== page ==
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Redefining hydration: It’s more than just salt, sugar and potassium

Nathan Upah for Progressive Dairy Published on 14 May 2021

The importance of maintaining proper hydration in animals is widely understood; it has been instilled in us as a fundamental component to calf raising and maintaining life. However, oral rehydration electrolyte solutions (ORES) have walked the path of tradition for decades. The World Health Organization recommends salt, sugar, potassium and chloride be components of an ORES. Mix it with water and voila! Seemingly, the only real assessment to gauge the effectiveness of an ORES supplement required simply checking the box next to one question, “Did they drink it?”

Unfortunately, after the bucket has been emptied, producers can’t directly measure how well the ORES actually rehydrated the calf. We can use qualifiers such as brightness and vigor, but eyeball socket recession and skin tenting remain really the only practical means by which an observer can get a rudimentary handle on the severity of dehydration.



The time has come to redefine hydration. To provide a new definition requires new information, a new approach and new science to have the ability to bring new understandings and discovery to an old concept. Through innovation, boundaries are tested, concepts are evaluated and new conclusion are drawn.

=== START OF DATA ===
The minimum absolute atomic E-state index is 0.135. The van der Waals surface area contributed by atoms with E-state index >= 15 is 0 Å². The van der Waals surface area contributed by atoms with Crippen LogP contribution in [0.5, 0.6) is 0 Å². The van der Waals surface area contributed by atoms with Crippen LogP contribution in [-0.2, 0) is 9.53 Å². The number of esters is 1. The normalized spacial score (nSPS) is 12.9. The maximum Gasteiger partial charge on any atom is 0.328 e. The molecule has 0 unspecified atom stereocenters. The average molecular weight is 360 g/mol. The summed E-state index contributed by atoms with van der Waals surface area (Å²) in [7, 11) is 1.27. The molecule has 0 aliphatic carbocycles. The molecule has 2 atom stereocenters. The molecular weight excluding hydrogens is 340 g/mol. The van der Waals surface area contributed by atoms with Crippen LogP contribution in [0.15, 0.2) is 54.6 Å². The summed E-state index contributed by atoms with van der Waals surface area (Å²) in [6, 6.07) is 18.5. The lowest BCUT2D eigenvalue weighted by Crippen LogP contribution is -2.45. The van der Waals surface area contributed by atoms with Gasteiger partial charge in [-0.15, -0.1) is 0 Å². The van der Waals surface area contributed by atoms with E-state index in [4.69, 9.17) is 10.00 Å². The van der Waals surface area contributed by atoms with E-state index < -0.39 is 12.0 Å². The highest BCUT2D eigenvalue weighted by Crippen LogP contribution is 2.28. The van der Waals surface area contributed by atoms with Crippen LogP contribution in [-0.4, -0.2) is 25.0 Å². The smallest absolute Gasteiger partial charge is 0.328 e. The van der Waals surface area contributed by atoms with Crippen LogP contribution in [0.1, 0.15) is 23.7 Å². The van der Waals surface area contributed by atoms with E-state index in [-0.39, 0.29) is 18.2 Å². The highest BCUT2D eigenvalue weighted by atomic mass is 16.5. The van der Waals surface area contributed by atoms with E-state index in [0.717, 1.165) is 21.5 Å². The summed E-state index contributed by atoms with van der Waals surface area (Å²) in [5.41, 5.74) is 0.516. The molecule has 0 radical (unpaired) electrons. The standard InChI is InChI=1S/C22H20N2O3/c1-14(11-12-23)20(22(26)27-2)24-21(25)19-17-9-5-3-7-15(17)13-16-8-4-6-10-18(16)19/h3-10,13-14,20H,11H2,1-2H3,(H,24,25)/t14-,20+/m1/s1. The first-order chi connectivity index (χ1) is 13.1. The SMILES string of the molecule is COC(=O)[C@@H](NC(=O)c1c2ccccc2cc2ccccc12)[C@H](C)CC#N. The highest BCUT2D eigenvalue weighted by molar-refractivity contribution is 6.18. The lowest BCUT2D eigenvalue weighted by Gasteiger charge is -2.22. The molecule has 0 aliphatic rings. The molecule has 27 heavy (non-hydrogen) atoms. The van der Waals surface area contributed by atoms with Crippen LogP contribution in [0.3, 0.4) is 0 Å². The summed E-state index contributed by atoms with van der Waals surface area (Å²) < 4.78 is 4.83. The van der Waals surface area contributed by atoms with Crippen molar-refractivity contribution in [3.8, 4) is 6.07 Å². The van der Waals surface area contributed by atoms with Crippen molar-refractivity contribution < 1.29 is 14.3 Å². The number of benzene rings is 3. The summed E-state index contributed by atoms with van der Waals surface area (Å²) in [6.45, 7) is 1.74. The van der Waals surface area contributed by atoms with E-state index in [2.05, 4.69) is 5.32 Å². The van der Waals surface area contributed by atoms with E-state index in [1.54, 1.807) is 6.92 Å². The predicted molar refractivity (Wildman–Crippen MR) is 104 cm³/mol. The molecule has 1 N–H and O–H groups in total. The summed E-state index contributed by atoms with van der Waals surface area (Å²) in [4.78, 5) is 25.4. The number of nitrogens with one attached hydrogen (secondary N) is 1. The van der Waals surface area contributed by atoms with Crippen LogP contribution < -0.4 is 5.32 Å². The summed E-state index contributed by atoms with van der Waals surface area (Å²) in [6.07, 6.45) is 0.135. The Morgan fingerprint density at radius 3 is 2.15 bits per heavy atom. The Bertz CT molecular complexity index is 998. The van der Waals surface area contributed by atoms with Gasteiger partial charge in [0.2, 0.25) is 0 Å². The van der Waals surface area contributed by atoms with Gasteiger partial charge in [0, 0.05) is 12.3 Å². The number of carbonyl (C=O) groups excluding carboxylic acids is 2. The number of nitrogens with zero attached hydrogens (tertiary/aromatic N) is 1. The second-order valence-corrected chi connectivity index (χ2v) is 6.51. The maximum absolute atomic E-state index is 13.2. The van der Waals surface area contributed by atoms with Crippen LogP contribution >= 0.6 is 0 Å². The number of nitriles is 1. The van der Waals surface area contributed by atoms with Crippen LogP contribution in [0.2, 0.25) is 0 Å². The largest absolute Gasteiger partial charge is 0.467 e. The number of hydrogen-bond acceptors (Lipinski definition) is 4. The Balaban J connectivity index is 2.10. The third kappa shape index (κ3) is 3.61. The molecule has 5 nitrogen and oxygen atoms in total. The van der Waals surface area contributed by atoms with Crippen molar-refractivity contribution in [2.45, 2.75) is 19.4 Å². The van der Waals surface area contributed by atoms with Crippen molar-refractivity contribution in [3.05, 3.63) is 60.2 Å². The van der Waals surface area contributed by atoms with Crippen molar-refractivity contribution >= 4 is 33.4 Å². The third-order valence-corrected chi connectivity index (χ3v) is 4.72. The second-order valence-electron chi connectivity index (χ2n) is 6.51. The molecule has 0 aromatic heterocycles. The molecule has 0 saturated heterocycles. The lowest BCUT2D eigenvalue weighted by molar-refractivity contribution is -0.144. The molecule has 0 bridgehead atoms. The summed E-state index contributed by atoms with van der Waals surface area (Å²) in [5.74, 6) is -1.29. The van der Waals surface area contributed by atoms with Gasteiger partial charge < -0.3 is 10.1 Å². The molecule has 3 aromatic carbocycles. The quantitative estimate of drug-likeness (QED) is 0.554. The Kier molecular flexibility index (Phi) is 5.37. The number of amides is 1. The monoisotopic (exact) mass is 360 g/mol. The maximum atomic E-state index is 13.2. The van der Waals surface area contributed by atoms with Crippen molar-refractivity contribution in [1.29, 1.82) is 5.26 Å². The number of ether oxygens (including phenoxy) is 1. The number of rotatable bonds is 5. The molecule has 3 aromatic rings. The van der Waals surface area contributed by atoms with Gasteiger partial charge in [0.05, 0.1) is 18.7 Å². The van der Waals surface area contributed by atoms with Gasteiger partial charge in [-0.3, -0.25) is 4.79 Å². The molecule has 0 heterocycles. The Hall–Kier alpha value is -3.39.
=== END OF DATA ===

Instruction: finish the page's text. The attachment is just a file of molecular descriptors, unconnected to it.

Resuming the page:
Science has taught us that dehydration is more than just net loss of water. The event that is causing dehydration has a determining factor on what nutrients need to be replenished and the concentration necessary to restore nutrient balance. For instance, much work has been done to establish appropriate guidelines on what an ORES needs to supply in order to address the physiological challenges caused by scours. Among the crucial nutrient specifications, scouring calves require a blood alkalinizing agent, an optimal sodium concentration and a positive strong ion difference. When using an ORES with these specifications, recovery from scours has been proven to be more rapid and calf performance improved.

If a calf is severely scouring, it is not only losing water but also significant amounts of nutrients. Logic dictates that it would be advantageous to supplement with a very nutrient-dense ORES. The nutrient density of the solution, or more appropriately put, osmolarity, is the number of solids dissolved in a solution expressed as mOsm/L. Osmolarity is the reason you can’t drink salt water. It’s the reason you can’t double milk replacer powder in the same volume of water.

There are two terms to understand relating to osmolarity. An osmolarity level closer to that of blood (275-300 mOsm/L) would be considered an isotonic solution. A hypertonic solution (greater than 300 mOsm/L) not only carries more solids (nutrients), but it also more closely emulates the concentration of digesta at the villus tip in the small intestine where absorption occurs.